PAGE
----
Of the ten recent paintings included in “Looking at Woldgate Woods,” nine are large (72” x 144”) composite landscapes each made up of six smaller canvases. This method, in which the paintings can be assembled and disassembled easily, enabled Hockney to paint an entire picture en plein air. For “Looking at Woldgate Woods,” Hockney chose to paint the same location, the convergence of three paths in the woods, throughout a year, at different times of day and during every season. Cyclical time, therefore, factors heavily in the paintings, dictating the palette, composition and effect. In a picture from November, the ground and shadows are saturated with the brilliant oranges, purples and reds of late-afternoon sun, while a painting from mid-summer is all lush green and stippled leaves. Hockney’s usually direct and immediate brushwork has been reduced to a powerful shorthand in this series and as the year progresses his familiarity with the scene is rendered in ever-simplified, masterly passages of paint. The historical dimension of the project is heightened by the sense that he has absorbed the best of French colorist theory—Signac, Fénéon, Chevreul, Blanc—and adapted Matisse’s decorative arabesque to take on that most English of subjects: the woodsy landscape. Hockney is a painter’s painter and he deftly lives up to the hype with an unequaled sincerity toward his medium and subject. (Rachel Furnari)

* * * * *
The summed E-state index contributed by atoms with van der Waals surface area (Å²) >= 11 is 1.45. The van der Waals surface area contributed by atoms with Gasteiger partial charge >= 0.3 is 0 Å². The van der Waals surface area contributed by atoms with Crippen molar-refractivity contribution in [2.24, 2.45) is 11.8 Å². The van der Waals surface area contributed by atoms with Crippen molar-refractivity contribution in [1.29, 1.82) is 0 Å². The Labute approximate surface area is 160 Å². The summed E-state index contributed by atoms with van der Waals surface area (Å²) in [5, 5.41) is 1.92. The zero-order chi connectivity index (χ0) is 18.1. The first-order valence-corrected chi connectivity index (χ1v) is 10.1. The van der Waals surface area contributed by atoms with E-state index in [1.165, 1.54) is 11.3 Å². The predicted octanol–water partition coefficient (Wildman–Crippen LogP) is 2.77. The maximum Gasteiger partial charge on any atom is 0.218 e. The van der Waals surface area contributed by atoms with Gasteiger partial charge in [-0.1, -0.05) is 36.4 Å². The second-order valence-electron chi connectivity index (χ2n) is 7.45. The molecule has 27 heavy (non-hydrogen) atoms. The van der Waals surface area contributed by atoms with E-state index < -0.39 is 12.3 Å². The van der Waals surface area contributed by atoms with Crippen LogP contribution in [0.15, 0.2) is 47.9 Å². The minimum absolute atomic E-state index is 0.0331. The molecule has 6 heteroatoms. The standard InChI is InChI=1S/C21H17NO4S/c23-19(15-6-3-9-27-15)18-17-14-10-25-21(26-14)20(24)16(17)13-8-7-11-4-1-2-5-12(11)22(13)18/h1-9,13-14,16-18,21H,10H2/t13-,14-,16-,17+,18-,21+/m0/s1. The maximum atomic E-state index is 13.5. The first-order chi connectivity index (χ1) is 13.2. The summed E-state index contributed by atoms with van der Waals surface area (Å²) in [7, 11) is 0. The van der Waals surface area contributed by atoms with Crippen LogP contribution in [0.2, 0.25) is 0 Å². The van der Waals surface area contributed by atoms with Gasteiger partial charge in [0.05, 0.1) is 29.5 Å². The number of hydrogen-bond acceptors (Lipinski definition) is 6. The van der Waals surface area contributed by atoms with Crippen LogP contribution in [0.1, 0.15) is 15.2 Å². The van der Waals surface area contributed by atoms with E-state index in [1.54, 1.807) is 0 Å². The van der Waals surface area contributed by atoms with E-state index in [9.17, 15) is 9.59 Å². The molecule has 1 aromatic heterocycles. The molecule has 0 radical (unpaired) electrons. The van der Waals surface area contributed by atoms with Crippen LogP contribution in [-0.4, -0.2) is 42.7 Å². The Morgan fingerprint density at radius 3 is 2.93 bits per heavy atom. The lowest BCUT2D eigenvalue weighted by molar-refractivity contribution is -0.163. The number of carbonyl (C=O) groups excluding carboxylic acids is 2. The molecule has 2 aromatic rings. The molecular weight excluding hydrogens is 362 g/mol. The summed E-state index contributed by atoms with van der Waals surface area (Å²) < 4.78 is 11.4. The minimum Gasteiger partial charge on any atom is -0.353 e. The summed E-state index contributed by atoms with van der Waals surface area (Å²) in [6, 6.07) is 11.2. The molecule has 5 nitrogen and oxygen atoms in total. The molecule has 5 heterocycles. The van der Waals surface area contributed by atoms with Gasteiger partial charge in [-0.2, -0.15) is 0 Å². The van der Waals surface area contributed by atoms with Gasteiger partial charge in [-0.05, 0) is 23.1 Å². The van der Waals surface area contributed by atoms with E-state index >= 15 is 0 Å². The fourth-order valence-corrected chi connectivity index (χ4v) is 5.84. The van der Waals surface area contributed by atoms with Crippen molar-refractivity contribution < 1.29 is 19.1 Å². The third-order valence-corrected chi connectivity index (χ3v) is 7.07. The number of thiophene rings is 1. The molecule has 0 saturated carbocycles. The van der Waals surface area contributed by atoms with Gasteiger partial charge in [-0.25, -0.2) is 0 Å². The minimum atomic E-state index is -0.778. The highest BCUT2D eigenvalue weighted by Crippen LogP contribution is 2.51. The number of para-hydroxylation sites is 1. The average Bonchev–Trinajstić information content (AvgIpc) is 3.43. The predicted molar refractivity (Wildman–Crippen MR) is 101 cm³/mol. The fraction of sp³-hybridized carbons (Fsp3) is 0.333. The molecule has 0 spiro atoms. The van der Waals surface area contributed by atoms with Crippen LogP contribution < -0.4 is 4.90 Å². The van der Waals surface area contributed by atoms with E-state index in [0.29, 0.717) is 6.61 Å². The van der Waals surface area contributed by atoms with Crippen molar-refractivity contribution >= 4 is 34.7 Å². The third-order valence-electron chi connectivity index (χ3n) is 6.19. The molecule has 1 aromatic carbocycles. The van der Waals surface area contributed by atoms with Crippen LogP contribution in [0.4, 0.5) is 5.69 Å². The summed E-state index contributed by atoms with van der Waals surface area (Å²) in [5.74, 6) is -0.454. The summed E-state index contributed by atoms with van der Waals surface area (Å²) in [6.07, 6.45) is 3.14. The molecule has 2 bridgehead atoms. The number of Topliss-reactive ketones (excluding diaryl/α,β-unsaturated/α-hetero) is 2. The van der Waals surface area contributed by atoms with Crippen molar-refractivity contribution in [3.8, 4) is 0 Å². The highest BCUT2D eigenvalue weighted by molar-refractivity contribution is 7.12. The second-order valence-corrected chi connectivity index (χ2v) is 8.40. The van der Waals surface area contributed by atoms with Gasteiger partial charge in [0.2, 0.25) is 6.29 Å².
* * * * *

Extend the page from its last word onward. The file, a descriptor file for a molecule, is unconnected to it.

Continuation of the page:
At Arts Club, 201 East Ontario, (312)787-3997, through July 18.